Victor Frankenstein's given name[edit]

Main article: Victor Frankenstein

A possible interpretation of the name Victor is derived from Paradise Lost by John Milton, a great influence on Shelley (a quotation from Paradise Lost is on the opening page of Frankenstein and Shelley even has the monster himself read it).[36][37] Milton frequently refers to God as "the Victor" in Paradise Lost, and Shelley sees Victor as playing God by creating life. In addition, Shelley's portrayal of the monster owes much to the character of Satan in Paradise Lost; indeed, the monster says, after reading the epic poem, that he empathizes with Satan's role in the story.

There are many similarities between Victor and Percy Shelley, Mary's husband. Victor was a pen name of Percy Shelley's, as in the collection of poetry he wrote with his sister Elizabeth, Original Poetry by Victor and Cazire.[38] There is speculation that one of Mary Shelley's models for Victor Frankenstein was Percy, who at Eton had "experimented with electricity and magnetism as well as with gunpowder and numerous chemical reactions", and whose rooms at Oxford were filled with scientific equipment.[39]

Percy Shelley was the first-born son of a wealthy country squire with strong political connections and a descendant of Sir Bysshe Shelley, 1st Baronet of Castle Goring, and Richard Fitzalan, 10th Earl of Arundel.[40] Victor's family is one of the most distinguished of that republic and his ancestors were counselors and syndics. Percy had a sister named Elizabeth; Victor had an adopted sister named Elizabeth.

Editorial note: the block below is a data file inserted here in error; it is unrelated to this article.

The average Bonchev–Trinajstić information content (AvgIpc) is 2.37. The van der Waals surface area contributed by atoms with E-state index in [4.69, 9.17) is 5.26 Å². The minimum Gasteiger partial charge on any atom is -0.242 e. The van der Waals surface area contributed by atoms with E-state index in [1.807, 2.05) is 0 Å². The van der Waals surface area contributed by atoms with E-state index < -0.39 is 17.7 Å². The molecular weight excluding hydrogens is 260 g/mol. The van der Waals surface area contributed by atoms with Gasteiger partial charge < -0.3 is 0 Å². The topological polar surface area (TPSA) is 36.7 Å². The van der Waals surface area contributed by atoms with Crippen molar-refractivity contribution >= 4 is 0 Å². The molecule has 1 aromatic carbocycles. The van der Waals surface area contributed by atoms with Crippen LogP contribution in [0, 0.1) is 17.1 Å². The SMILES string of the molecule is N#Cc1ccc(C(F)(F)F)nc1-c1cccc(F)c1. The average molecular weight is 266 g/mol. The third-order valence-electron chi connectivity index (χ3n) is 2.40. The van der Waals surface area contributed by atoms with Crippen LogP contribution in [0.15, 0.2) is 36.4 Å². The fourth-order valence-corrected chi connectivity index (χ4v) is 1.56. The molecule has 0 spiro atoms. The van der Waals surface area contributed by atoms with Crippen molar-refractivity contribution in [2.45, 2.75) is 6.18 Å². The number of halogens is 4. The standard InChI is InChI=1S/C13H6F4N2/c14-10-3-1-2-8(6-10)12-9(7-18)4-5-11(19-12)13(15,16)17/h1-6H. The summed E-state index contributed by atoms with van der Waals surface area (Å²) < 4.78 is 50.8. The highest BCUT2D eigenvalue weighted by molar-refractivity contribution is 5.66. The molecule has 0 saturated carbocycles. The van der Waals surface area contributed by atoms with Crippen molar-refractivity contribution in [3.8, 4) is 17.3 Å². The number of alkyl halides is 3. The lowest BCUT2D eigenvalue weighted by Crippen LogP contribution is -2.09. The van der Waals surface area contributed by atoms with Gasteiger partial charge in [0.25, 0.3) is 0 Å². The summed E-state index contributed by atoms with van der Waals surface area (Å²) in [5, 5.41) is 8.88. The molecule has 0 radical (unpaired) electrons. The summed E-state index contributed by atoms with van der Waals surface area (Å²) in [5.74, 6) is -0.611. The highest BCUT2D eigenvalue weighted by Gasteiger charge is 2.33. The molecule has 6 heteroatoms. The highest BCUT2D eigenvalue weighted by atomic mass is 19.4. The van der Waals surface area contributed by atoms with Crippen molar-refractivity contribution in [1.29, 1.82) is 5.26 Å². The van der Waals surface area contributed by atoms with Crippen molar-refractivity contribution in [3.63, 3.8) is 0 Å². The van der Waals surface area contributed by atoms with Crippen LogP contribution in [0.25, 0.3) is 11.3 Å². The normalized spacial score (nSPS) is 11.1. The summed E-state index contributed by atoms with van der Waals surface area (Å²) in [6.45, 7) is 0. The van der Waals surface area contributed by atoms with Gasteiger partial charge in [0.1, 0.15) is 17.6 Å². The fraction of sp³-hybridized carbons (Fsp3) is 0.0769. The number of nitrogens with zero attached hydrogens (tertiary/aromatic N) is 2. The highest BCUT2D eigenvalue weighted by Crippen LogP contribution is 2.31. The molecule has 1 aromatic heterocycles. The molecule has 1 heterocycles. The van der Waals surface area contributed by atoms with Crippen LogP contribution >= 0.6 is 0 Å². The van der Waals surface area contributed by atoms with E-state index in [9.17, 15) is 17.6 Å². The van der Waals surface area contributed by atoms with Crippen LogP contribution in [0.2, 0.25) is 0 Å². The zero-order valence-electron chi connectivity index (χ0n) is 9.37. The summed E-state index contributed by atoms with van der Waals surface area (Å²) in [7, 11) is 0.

On 22 February 1815, Mary Shelley gave birth to a baby two months prematurely, and the baby died two weeks later. Percy did not care about the condition of this premature infant and left with Claire, Mary's stepsister, for a lurid affair.[41] When Victor saw the creature come to life he fled the apartment, though the newborn creature approached him, as a child would a parent. The question of Victor's responsibility to the creature is one of the main themes of the book.

Modern Prometheus[edit]

The Modern Prometheus is the novel's subtitle (though some modern editions now drop the subtitle, mentioning it only in an introduction).[42] Prometheus, in later versions of Greek mythology, was the Titan who created mankind at the behest of Zeus. He made a being in the image of the gods that could have a spirit breathed into it.[43] Prometheus taught man to hunt, read, and heal their sick, but after he tricked Zeus into accepting poor-quality offerings from humans, Zeus kept fire from mankind. Prometheus, being the creator, took back the fire from Zeus to give to man. When Zeus discovered this, he sentenced Prometheus to be eternally punished by fixing him to a rock of Caucasus, where each day an eagle would peck out his liver, only for the liver to regrow the next day because of his immortality as a god. He was intended to suffer alone for eternity, but eventually Heracles (Hercules) released him.